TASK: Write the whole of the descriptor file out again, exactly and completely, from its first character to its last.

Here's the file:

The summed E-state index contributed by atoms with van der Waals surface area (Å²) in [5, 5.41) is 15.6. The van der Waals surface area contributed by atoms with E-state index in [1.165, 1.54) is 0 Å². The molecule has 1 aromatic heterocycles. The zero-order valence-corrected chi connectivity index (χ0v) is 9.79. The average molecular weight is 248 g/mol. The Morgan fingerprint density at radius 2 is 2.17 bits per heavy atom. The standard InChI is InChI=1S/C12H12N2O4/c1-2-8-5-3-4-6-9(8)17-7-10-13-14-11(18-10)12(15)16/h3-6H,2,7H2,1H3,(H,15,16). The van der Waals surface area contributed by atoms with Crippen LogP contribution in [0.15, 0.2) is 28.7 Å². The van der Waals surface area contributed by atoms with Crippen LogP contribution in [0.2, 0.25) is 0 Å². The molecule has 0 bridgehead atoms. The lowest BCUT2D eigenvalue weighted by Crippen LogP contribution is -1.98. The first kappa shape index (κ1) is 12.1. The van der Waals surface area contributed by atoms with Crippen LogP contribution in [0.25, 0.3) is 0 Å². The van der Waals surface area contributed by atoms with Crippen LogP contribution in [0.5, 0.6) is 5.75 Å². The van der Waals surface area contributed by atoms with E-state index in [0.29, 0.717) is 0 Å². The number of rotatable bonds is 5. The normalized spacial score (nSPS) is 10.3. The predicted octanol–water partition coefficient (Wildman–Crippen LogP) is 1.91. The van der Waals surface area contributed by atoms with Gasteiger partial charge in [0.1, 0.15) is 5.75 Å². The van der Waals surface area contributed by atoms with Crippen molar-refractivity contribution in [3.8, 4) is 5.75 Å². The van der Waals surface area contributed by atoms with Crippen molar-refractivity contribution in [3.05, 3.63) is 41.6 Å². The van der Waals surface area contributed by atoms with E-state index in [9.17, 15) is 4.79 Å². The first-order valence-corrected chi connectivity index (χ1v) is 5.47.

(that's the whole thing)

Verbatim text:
The summed E-state index contributed by atoms with van der Waals surface area (Å²) in [5, 5.41) is 15.6. The van der Waals surface area contributed by atoms with E-state index in [1.165, 1.54) is 0 Å². The molecule has 1 aromatic heterocycles. The zero-order valence-corrected chi connectivity index (χ0v) is 9.79. The average molecular weight is 248 g/mol. The Morgan fingerprint density at radius 2 is 2.17 bits per heavy atom. The standard InChI is InChI=1S/C12H12N2O4/c1-2-8-5-3-4-6-9(8)17-7-10-13-14-11(18-10)12(15)16/h3-6H,2,7H2,1H3,(H,15,16). The van der Waals surface area contributed by atoms with Crippen LogP contribution in [0.15, 0.2) is 28.7 Å². The van der Waals surface area contributed by atoms with Crippen LogP contribution in [0.2, 0.25) is 0 Å². The molecule has 0 bridgehead atoms. The lowest BCUT2D eigenvalue weighted by Crippen LogP contribution is -1.98. The first kappa shape index (κ1) is 12.1. The van der Waals surface area contributed by atoms with Crippen LogP contribution in [0.25, 0.3) is 0 Å². The van der Waals surface area contributed by atoms with Crippen LogP contribution in [0.5, 0.6) is 5.75 Å². The van der Waals surface area contributed by atoms with E-state index in [0.29, 0.717) is 0 Å². The number of rotatable bonds is 5. The normalized spacial score (nSPS) is 10.3. The predicted octanol–water partition coefficient (Wildman–Crippen LogP) is 1.91. The van der Waals surface area contributed by atoms with Gasteiger partial charge in [0.1, 0.15) is 5.75 Å². The van der Waals surface area contributed by atoms with Crippen molar-refractivity contribution in [3.8, 4) is 5.75 Å². The van der Waals surface area contributed by atoms with Crippen molar-refractivity contribution in [3.05, 3.63) is 41.6 Å². The van der Waals surface area contributed by atoms with E-state index in [9.17, 15) is 4.79 Å². The first-order valence-corrected chi connectivity index (χ1v) is 5.47.